Thursday, 8 April 2021



GLENARM, a small market and post town, in the parish of Tickmacrevan, barony of Lower Glenarm, County Antrim.

It stands at the influx of the Glenarm rivulet to Glenarm Bay, eight miles north-west of Larne, ten east-north-east of Broughshane, and 25½ north of Belfast.

Its site is the lowest ground in the deep and sequestered glen, almost overhung on each side by the glen's lofty hill-screens, and naturally all but inaccessible, except by the sea, or by the narrow pass along the glen.

The rivulet is spanned by a handsome stone bridge of several arches; and on one bank stands the village, with its whitened cottages, its salt-works, and its lime quarries; on the other, the imposing though fanciful form of GLENARM CASTLE, and the parish church, with its modest but gracefully rising spire.

The village presents in its inn, its neat church, its chapel, its prettily situated meeting-house, its clean and prosperous appearance, and the romantic character of its situation, a very pleasing object to the eye; and has been compared to the Welsh villages of Beddgelert and Tremadog, but out-rivalling the former with its bold, sea-beaten shore, and the latter with its closely impending hills.

"Glenarm, the most interesting of all the little towns on the northern coast," says Mr Fraser, "is picturesquely situated at the foot of a lovely glen, which separates the mountains connected with Collin Top and Slemish."

"It is washed by the mountain wave on the north, protected on the west from boisterous winds by the hills of Nachore, which blend with the beetling promontory of Garron Point; and beautifully on the south, by the trees which adorn the residence of the Earls of Antrim."

The town is a very eligible and rather favourite retreat of sea-bathers; and it does considerable business in the shipping of provisions, corn, salt, flint, and chalk - the last locally miscalled lime - to Scotland.

St Patrick's Parish Church, Glenarm (Image: William Alfred Green)

The parish church stands on the beach, near one of the entrances to Lord Antrim's demesne; and is surrounded with a small enclosed cemetery, whose tombstones make an ostentatious display of armorial sculpturing, and record an unusually large proportion of instances of longevity.

The living was a rectory and vicarage, the former annexed in 1609 to the chancellorship of Connor, and the latter episcopally united in 1768 to the rectory of Templeoughter (which is completely enclosed with Tickmacrevan); but on the death of Dr Trail, the late chancellor, in 1830, the two parishes were consolidated under the provisions of Dr Mant's act, into a single rectory, in the diocese of Connor, and placed under the patronage of the Bishop.

The church, which occupies the site of an ancient monastery close to the shore near the town, was built in 1768, at the expense of the noble family of McDonnell, and was enlarged in 1822.

It is a plain building with a tower and spire.

Within the cemetery stand some insignificant remains of a cruciform building, formerly a Franciscan friary, founded in 1465 by the Scotsman Robert Bissett, who was expatriated for taking part in the murder of the Duke of Atholl.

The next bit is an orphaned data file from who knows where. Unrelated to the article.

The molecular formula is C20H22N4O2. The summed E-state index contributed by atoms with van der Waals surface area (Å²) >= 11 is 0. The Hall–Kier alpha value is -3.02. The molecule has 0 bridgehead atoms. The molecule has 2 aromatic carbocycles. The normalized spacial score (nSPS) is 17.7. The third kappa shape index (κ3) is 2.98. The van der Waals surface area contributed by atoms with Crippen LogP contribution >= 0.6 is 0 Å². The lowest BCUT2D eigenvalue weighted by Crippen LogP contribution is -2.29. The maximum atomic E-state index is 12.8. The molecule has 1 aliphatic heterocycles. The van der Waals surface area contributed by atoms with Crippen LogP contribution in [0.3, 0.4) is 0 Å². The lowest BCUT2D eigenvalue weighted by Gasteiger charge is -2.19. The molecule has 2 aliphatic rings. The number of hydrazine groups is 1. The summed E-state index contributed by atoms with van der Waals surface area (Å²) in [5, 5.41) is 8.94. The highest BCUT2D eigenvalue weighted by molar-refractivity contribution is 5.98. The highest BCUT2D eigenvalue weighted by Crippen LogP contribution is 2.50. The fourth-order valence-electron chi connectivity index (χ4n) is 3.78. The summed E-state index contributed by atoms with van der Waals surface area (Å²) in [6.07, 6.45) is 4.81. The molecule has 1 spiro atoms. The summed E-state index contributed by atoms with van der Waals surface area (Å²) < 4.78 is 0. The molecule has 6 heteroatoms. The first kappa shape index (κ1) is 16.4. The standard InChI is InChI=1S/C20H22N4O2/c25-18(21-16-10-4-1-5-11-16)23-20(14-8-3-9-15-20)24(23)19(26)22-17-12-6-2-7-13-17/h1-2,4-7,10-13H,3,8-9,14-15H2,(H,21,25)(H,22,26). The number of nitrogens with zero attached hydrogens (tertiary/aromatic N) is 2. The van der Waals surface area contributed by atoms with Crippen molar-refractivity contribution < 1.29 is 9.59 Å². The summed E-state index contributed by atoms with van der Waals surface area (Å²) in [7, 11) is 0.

This monastery appears to have been retained for a time by the Crown, and granted in 1557 to Alexander MacDonnell, of the family of the Lords of the Isles.

The Castle and the Barbican, Glenarm: an Engraving by J P Neale

GLENARM CASTLE, the modern mansion of the Earls of Antrim, occupies the site of the proud feudal castellated stronghold of the MacDonnells of Antrim; and is a stately, spacious, ancient-looking pile, on a rising ground in the glen, and presenting an exterior somewhat similar to that of a baronial castle of the 15th century.

"The approach to the castle," says the Guide to the Giant's Causeway, "is by a lofty barbican, standing on the northern extremity of the bridge."

"passing through this, a long terrace, overhanging the river, and confined on the opposite side by a lofty embattled curtain-wall, leads through an avenue of ancient lime trees to the principal front of the castle; the appearance of which, from this approach, is very impressive."

"Lofty towers, terminated with cupolas and gilded vanes, occupy the angles of the building; the parapets are crowned with gables, decorated with carved pinnacles, and exhibiting various heraldic ornaments."

"The hall is a noble apartment, 44 feet in length by 20 in breadth, and 30 feet high; in the centre of which stands a handsome billiards-table."

"Across one end passes a gallery, communicating with the bedchambers, and supported by richly ornamented columns, from the grotesque ornaments of which springs a beautiful groined ceiling."

"On the principal floor are several noble apartments; the dining parlour 40 feet by 24, and the drawing-room 44 by 22, are the most spacious; the small drawing-room, library etc, though of considerably less dimensions, are most commodious apartments."

"The demesne of Glenarm is very extensive, and beautifully wooded: it has latterly been much improved, and many obstructions to the view removed."

"There is also an enclosure in the glen, called the Great Deer Park, which is generally supposed to be the most comprehensive park in the kingdom, and the venison fed there the choicest."

The Little Deer Park on the south side of the bay, east of the foot of the glen, consists of a large natural platform, partly girt by sea-washed and cavern-perforated cliffs, and partly bounded by high mural precipices of basalt, and diversified athwart its verdant surface with boulders and huge debris, scattered in irregular and wild magnificence.

Area of the town, 29 acres. Population in 1831, 880; in 1841, 881. Houses, 111.

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